The immigration wave from 1965 to date is the biggest news story of our generation.
Immigration, with its multiple story lines of language, culture and diversity, is a journalist's dream. Yet, despite the opportunities for in-depth coverage and investigative reporting, the print media turns out the same story day after day, week after week.
Since the goal of newspapers is to attract readers, I have to wonder why they repeatedly crank out the identical tired stuff that no one pays any attention to—when the truth is so much more compelling.
For a form of tortured fun, I decided to dissect a recent story just to prove to myself that newspapers are missing a golden opportunity with their not even sophomoric immigration coverage.
The Star-Ledger is a respected newspaper serving the influential New Jersey market and parts of New York and Philadelphia. Commuters to those major cities often read the Star-Ledger along with the Wall Street Journal.
The uninitiated might think that, from a combination of a Pulitzer Prize winning newspaper and graduate of one of the country's most prestigious journalism schools, an insightful story about the Newark demonstrations would materialize.
Columbia apparently never taught Weiss—or perhaps she missed the lecture—that the most important thing for a reporter is to get the story.
And in this case, the story is not that 3,000 immigrants and aliens showed up on a rainy Sunday afternoon. New Jersey is a small state: 88 miles from east to west and 186 miles from north to south. On a Sunday, anyone can be in Newark within a couple of hours.
And with an estimated illegal alien population of over 300,000, a one percent turn out is pathetic.
The story Weiss missed: New Jersey's Cuban-born Attorney General Zulima Farber, the state's highest ranking law enforcement officer, attended the rally and incited the crowd with statements—in English and Spanish—like this:
"All people have the right to be treated with dignity and respect, to live in safe, clean and affordable housing and to walk down the street without being afraid. I understand your struggle and the challenge of being an immigrant."
Farber—who certainly knew she was addressing a crowd composed of illegal aliens—should be immediately removed from office for flouting the laws she is sworn to uphold.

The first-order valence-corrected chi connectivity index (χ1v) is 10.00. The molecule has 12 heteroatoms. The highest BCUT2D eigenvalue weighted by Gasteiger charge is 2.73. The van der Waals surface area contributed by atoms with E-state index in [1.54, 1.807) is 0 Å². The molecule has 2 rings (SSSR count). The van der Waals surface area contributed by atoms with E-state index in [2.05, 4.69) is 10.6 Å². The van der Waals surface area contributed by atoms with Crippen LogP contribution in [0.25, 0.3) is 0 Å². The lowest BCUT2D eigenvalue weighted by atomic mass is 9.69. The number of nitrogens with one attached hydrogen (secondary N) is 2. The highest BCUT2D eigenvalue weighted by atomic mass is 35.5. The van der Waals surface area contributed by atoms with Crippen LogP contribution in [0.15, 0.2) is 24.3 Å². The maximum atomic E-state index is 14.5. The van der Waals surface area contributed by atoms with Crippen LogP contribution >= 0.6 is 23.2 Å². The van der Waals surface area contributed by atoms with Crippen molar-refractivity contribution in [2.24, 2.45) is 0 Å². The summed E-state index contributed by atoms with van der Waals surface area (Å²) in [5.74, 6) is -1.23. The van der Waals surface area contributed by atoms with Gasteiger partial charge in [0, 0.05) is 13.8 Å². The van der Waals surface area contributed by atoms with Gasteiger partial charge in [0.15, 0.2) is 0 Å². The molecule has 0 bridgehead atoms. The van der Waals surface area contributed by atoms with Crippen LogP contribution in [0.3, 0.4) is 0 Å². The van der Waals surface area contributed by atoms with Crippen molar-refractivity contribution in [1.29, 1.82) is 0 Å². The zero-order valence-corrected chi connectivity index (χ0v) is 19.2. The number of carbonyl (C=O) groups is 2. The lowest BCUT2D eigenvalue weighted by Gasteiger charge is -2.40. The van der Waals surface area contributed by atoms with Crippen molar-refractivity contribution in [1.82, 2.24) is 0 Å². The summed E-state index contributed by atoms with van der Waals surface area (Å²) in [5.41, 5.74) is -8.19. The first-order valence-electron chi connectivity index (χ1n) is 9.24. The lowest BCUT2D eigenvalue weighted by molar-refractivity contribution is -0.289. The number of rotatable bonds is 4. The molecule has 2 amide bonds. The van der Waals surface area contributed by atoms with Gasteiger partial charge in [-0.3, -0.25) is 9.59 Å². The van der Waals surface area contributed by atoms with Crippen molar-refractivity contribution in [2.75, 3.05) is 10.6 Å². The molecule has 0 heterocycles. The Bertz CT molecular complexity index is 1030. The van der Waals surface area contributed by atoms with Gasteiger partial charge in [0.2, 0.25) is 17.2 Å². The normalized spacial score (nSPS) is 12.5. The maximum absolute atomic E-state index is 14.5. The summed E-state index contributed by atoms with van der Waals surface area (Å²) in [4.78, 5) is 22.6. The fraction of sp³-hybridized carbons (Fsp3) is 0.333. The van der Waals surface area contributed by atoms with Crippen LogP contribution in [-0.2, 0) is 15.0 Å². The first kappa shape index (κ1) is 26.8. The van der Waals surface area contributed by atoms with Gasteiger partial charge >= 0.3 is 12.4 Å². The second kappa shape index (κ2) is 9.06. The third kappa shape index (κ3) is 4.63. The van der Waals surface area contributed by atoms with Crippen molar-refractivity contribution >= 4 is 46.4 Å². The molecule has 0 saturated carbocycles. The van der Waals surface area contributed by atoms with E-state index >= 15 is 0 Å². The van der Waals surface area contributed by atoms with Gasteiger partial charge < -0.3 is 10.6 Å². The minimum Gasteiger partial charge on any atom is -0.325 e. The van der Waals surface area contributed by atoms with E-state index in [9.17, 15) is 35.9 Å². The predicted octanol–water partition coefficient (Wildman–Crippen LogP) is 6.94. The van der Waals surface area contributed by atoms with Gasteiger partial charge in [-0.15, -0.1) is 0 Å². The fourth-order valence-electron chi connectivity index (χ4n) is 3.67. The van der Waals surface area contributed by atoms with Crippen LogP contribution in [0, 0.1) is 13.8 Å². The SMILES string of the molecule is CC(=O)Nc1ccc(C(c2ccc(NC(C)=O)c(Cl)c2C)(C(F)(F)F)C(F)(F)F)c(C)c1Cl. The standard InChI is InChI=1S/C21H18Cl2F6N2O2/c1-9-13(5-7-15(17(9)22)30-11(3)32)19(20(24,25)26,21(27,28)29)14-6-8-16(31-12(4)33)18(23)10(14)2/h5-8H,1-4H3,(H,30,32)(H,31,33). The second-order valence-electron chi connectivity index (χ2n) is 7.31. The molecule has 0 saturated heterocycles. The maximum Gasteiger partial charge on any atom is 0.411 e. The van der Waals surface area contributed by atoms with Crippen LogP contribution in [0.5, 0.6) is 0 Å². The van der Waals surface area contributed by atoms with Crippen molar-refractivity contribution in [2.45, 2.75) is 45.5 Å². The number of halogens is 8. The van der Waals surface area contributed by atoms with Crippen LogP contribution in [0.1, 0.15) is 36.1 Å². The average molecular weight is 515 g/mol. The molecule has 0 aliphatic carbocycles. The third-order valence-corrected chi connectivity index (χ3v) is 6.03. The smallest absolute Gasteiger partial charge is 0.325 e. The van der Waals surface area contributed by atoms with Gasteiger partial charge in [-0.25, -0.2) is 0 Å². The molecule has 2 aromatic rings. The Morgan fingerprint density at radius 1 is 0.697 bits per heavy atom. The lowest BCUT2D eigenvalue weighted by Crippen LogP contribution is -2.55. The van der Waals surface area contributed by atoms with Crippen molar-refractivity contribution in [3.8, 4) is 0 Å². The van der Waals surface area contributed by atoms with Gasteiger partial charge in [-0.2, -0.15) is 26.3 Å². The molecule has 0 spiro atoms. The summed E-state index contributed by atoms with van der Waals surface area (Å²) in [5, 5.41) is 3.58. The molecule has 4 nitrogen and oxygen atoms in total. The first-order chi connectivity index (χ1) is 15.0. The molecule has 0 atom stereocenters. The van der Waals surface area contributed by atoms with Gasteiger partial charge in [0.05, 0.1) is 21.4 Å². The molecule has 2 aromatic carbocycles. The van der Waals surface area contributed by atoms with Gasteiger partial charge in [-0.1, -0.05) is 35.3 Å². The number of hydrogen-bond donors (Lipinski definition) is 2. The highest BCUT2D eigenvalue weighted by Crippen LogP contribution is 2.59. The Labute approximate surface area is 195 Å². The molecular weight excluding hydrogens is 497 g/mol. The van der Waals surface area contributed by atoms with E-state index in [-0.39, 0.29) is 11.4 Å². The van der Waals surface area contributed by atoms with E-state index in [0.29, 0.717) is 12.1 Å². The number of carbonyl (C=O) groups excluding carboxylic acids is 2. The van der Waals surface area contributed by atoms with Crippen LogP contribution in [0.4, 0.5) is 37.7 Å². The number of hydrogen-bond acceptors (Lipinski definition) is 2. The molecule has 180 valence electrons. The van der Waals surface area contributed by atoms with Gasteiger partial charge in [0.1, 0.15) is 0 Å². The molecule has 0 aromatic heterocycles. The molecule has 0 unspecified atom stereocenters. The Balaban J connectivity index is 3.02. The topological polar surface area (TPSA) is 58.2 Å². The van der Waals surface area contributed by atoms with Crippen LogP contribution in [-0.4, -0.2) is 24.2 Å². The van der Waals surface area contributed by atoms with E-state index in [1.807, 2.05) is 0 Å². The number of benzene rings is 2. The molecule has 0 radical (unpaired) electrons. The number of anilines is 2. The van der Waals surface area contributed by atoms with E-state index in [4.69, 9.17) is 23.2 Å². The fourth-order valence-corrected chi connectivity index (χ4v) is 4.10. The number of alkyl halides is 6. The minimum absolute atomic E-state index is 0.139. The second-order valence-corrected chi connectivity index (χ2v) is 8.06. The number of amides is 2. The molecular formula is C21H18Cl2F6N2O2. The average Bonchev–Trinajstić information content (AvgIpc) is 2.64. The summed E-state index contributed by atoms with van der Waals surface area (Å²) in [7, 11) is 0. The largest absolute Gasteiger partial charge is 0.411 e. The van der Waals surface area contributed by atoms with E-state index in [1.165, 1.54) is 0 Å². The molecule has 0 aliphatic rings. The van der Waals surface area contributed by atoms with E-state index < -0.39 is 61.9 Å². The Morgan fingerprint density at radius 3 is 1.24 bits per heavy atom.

But the worst of Weiss's sloppy reporting is yet to come.
In interviews with three "immigrants"—a.k.a. illegal aliens—Weiss came away with these quotes:
According to Weiss, Soriano said proudly that his daughter wants to become a lawyer who helps
"…people come without papers. That's what she wants to do and I'm going to help her do that."
That's Weiss's message: waiting in the wings is a group of young Hispanics eager to make the U.S. accessible to anyone "without papers."
Weiss hasn't read as many noxious immigration stories as I have. So perhaps she had no idea that Rodriguez, Valencia and Soriano's boring and predictable observations have been parroted several hundred thousand times over the last five years.
Jen, reporters are not stenographers! How about a fresh idea?
Imagine how much meatier Weiss's story would have been and how much more entertaining to read for those Monday morning New Jersey Central commuters if she had asked the following questions:
That story, if written, would be talked about throughout New Jersey all day and all night. Star-Ledger readers would search every edition of the paper looking for Weiss's next byline.
Of course, Weiss will never write it. Neither will anyone else in the MSM. (That's what VDARE.COM is for!)
See Weiss' blog, Mango salsa, to get a better idea of where her head is.
Too bad the Columbia School of Journalism didn't teach Weiss to think for herself. That is the most important lesson I can think of for a twenty-something starting off on a career.
Right now, it's unlikely that Weiss will show enough maturity to dig for the real story about immigration. Buying into the lies is so much less work for a lazy reporter.
Joe Guzzardi [email him], an instructor in English at the Lodi Adult School, has been writing a weekly newspaper column since 1988. This column is exclusive to VDARE.COM.